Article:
When I first began looking into real estate investing, I spent a lot of time trying to figure out what criteria I would use in selecting which property to buy. I have built many Excel spreadsheets with mind-numbing calculations and data, all geared to finding that perfect investment property.
The biggest question is always this–how to determine if a rental property is a good investment. Having now purchased four rental properties over two years, I’ve developed a much easier way to evaluate whether a property will generate positive cash flow or not. I call it the 1 percent solution, and it works like this–
Will the property generate monthly gross rent equal to at least 1 percent of the total cost of the property?
How the 1% Solution Works
The total cost of the property includes four things: (1) purchase price of the property; (2) fix-up costs; (3) financing costs; and (4) carrying costs from the time of purchase until the first tenant moves in. Of course, this requires making a reasonable estimate of what the rent will be and the cost to fix up the properties. With enough experience and research, I’ve found that these estimates can be made with good accuracy.
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On estimated rent, for example, I usually estimate within a range of $100 and calculate the 1 percent using the mid-range of this estimate. Because my investment properties are all in the same area, I’ve got a very good idea of how much rental income a given property will generate.
A Case Study
Let’s look at an example based on the last single-family home I bought. The home was a HUD Foreclosure. It was a small three-bedroom, one-bath home in a good school district. Here are the numbers–
Purchase Price: $42,000 Rehab & Other Costs: $25,800 Total Investment: $67,800 Rent: $895 Monthly Mortgage Payment: $403.69 (P&I) Taxes: $156.00 Insurance: $33.00 Estimated Repairs: $66.58 per month Estimated Annual Vacancy $74.55 Total Monthly Outflows: $733.82
Monthly Positive Cash Flow: $161.18
I few things to note about these numbers. First, we include the rehab and financing costs in the total. This is particularly important where, as here, there were significant repair costs. This is common with HUD foreclosures.
See also: How to Save Big Money on a HUD Foreclosure
Second, always include estimates for repairs and vacancies. Both are a reality for landlords. We estimate vacancy as one month’s rent, although we look to reduce this by offering long-term leases of 2 or 3 years. Whatever your methodology for making this estimate, be sure to include these costs in your analysis.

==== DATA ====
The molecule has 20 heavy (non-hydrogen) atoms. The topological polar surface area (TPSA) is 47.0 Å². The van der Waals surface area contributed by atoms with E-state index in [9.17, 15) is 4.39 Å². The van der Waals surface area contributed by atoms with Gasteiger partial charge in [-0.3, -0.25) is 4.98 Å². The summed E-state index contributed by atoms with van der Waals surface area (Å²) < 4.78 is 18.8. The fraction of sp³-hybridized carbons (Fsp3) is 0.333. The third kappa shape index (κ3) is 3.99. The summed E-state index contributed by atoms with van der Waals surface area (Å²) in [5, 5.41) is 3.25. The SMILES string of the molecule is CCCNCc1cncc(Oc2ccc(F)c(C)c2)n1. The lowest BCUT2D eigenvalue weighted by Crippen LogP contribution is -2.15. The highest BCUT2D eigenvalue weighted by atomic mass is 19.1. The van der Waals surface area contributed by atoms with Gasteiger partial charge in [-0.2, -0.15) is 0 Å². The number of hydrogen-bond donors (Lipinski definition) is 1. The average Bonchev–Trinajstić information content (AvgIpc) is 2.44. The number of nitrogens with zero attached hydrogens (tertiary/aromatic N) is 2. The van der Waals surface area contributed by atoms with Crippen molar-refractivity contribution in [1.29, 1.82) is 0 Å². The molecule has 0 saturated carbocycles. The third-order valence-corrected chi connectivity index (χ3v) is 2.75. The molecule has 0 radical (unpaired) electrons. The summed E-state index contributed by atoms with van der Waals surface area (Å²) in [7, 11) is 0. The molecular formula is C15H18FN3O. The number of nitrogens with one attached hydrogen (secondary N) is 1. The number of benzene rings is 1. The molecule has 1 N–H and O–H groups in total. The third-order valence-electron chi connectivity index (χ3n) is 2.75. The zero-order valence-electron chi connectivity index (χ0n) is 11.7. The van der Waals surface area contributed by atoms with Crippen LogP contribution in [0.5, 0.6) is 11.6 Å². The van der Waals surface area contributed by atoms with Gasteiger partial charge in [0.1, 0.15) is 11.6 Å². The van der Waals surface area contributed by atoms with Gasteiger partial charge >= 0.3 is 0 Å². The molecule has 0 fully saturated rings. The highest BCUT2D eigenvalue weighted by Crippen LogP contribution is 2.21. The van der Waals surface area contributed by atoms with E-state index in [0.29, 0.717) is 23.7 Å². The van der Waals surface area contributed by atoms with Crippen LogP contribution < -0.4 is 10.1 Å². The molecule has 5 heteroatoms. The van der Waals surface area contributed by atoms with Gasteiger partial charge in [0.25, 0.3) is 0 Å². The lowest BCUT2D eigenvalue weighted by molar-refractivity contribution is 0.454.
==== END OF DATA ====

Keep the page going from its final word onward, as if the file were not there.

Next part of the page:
In this example, our rent is actually higher than 1%. It comes in at 1.32%. Why?
The main reason is that we bought an older home in an older neighborhood, and the home needs substantial repairs. In my experience, these types of homes generate higher rents compared to the cost. On the downside, they tend not to appreciate as quickly as newer properties in newer neighborhoods.
In this example, we have a positive cash flow of over $160. In addition, the tenant is effectively paying the mortgage each month, reducing the mortgage balance. And finally, we benefit from the appreciation of the property value of time. The result is a profitable property that will generate income for years to come.
Related: Investing in commercial real estate with RealtyMogul is an exciting way to multiply your investment in ways that aren’t often possible with small-scale real estate.
Things to Consider
As you evaluate real estate investments using this rule of thumb, there are several things to keep in mind.
First, we’ve purchased successful properties that fall below the 1% rule, although not by much. The point is that this is a guideline. Just because a property meets this rule doesn’t mean it’s a good investment. Likewise, a property that falls below 1% doesn’t mean it’s a bad investment. If it falls significantly below 1%, however, it’s a good bet that you should pass on the investment.
Second, be sure to include all monthly expenses in your calculations. One expense not included in the above analysis is Homeowner’s Associate fees (HOA). We tend to avoid properties with HOA fees. But if you are considering such a property, be sure to include the expense in your calculations.
Finally, in many areas of the U.S., finding a property that meets the 1 percent rule is next to impossible. I invest in the mid-west, and given the high rate of foreclosures, have been able to find properties that generate rents at or near 1 percent of the total cost. I am able to finance nearly 100% of the total cost on a 30-year fixed-rate mortgage that enables me to generate positive cash flow immediately, even after factoring in an allowance for repairs and vacancy.
I live in Northern Virginia, an area of very expensive real estate. It’s impossible to find a single-family home that can be rented for 1% of the cost. The result is that I don’t invest in this area. Many certainly do, but they rely more on increasing property values for their returns. They are also forced to invest more cash in each property.
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I’d be interested in hearing if anybody else uses this or another guide to evaluate potential real estate investments. But I’ve found the 1% solution to be a great way to make profitable real estate investments.